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April Fool's Day (1986)--A group of 9 college students all travel to a remote island home of their mutual friend for a weekend--what could go wrong?  Well, it was the 80s...so gatherings such as these either mean expect a slasher film..or a brat pack reunion.  Interestingly, this group does look a little like stand-ins for St. Elmo's Fire...you've got the cool guy, bookish girl, couple, funny guy...whatever.  This group acknowledges their lives are somewhat entitled--best colleges, and clueless what to do with their lives after looming graduation.  They go to pal Muffy's (Wellesley, of course) palatial summer home..all are friends except for two 'outsiders'--her somewhat hick-ish cousin and a quiet bookish pal she met in a drama workshop.  Little April Fool's pranks turn personal, and ugly...then deadly.  Muffy's pal's are vanishing, bodies are floating about in unexpected places, and Muffy's appearance has gone from pure preppy to unfabulous frump.  Have her little pranks gotten out of hand?  Or is she as oblivious as the rest?  The real stand-outs in the cast are Amy Steel, as part of 'the couple' (along with Ken Olandt) and Deborah Foreman, as the mysterious Muffy (or is she...Buffy?..that's a whole other side-plot..).  It's as good, if not better than the usual 80's teen horror/slasher films, thanks to a bit of wit and a double twist to wrap things up (I sort of figured the first...but I thought the second would be completely different).  Mid-range gore, a few shocks..not a bad watch at all.                                                            Related image

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X-15 (1961)  -  6/10

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Workman-like aviation drama follows three test pilots, one civilian (David McLean) and two Air Force (Charles Bronson & Ralph Taeger), as they work with the experimental X-15 jet, setting speed and altitude records. Also featuring James Gregory, Kenneth Tobey, Brad Dexter, Stanley Livingston, Patricia Owens, Lisabeth Hush, and Mary Tyler Moore. There's also narration by James Stewart. The widescreen imagery is striking, but the aviation footage is undercut by much of it having been shot in the narrower 1:85 size and then stretched to match the 2:35 of the rest of the film. I would guess many people will find this dull, but fans of aviation movies or The Right Stuff may get a kick out of some of it. This also marked the feature directing debut of Richard Donner.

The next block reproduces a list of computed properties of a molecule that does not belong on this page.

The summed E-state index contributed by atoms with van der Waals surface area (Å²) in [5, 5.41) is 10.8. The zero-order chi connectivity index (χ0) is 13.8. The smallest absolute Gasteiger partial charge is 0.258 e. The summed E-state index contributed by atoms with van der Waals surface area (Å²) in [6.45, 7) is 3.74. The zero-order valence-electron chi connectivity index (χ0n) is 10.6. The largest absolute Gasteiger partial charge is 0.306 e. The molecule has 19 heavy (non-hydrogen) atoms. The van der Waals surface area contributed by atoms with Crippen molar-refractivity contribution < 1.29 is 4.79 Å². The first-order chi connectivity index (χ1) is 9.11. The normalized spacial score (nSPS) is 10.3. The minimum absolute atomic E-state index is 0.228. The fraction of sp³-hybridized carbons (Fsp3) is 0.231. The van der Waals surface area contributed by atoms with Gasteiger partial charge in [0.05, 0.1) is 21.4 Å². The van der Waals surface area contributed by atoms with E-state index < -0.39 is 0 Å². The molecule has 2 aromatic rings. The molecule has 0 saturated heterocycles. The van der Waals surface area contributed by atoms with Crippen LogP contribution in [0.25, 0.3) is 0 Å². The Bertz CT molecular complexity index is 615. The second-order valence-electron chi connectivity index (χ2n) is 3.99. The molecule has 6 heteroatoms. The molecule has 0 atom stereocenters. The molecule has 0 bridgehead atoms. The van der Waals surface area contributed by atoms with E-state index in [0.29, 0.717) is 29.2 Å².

Source: YouTube

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The Young Doctors (1961)  -  7/10

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Medical drama set in a large, big-city hospital, with veteran pathologist Fredric March butting heads with newcomer Ben Gazzara. The younger man wants to clean the place up and modernize their techniques, while the older man tries to stick to the tried-and-true methods of his long career. Also featuring Ina Balin, Eddie Albert, Dick Clark, Aline MacMahon, Phyllis Love, Edward Andrews, Arthur Hill, Rosemary Murphy, Barnard Hughes, Dolph Sweet, and George Segal in his film debut. There's also a bit of narration by Ronald Reagan. I thought this was fairly well-done, with distinctive characters and interesting situations. The direction by Phil Karlson is sharp, too. It may seem a bit bland in an era when medical shows are on TV multiple times a week. I liked seeing 30's film stars March and MacMahon together in their later years. 

Source: TCM

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The Adventures of Superboy (1961)

250px-Adventures_of_Superboy.jpg

26-minute pilot for a proposed series, from the makers of the George Reeves Adventures of Superman series. Johnny Rockwell stars as Clark Kent, a high school student in Smallville. He's also secretly the costumed Superboy, and in this outing, he's after some thieves who target the local theater, which has a bunch of diamonds on display as part of a promotional stunt. Also featuring Bunny Henning as Clark's gal pal Lana Lang, Monty Margetts as Ma Kent, Ross Elliott, Robert B. Williams, and Richard Reeves as "Shifty". This looks like the previous Reeves show, and Rockwell even vaguely looks like a younger version of the actor. We see Superboy pull the old "squeezing coal into diamonds" gag, and he uses his super-hearing to listen to a crook's heartbeat to tell if he's lying.

Source: Amazon Prime video. The picture quality is atrocious. 

superman010.jpg

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First Man (2018) 👍

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The weekly trip through the library DVD section is usually the good excuse to catch up on all those "guilt" Oscar nominations everyone says they're going to get to, but never wants to pay for on digital.  I'd been meaning to see this one, as it certainly looked like it wants to be "this generation's The Right Stuff" in terms of NASA history, but--reuniting "La La Land" director Damien Chazelle with star Ryan Gosling--it does often seem like it's this generation's The Right Stuff before going on to the historical spectacle.

In recreating the Apollo 11 landing (which doesn't happen until the last half hour of 2:15), it does the same job of capturing the technical cockpit pressures of keeping the space capsules flying, and the by-the-pants attempts to pull out solutions to problems--But it never captures either the white-nails problems of Tom Hanks in "Apollo 13", or the goofy gung-ho camaraderie of the Right Stuff astronauts.  The story instead focuses on Gosling as Neil Armstrong, who is historically depicted as closed, elusive, technical, and basically shut off from his emotions after the death of his young daughter early on.  (And who even treats his "last" conversation with his kids before liftoff as a kitchen-table NASA press conference.)

While it captures the look of the mission perfectly, the book's focus on Armstrong's inner demons ends up dragging it back down to personal drama, and we're left wondering about Corey Stoll's depiction of the not-always-graceful but more enthusiastic #2 Buzz Aldrin.  "First Man" does a good job of capturing a good, essential mainstream pop-history story, even if we basically get the story of a dedicated pilot who spent eight years just...mooning about.  😔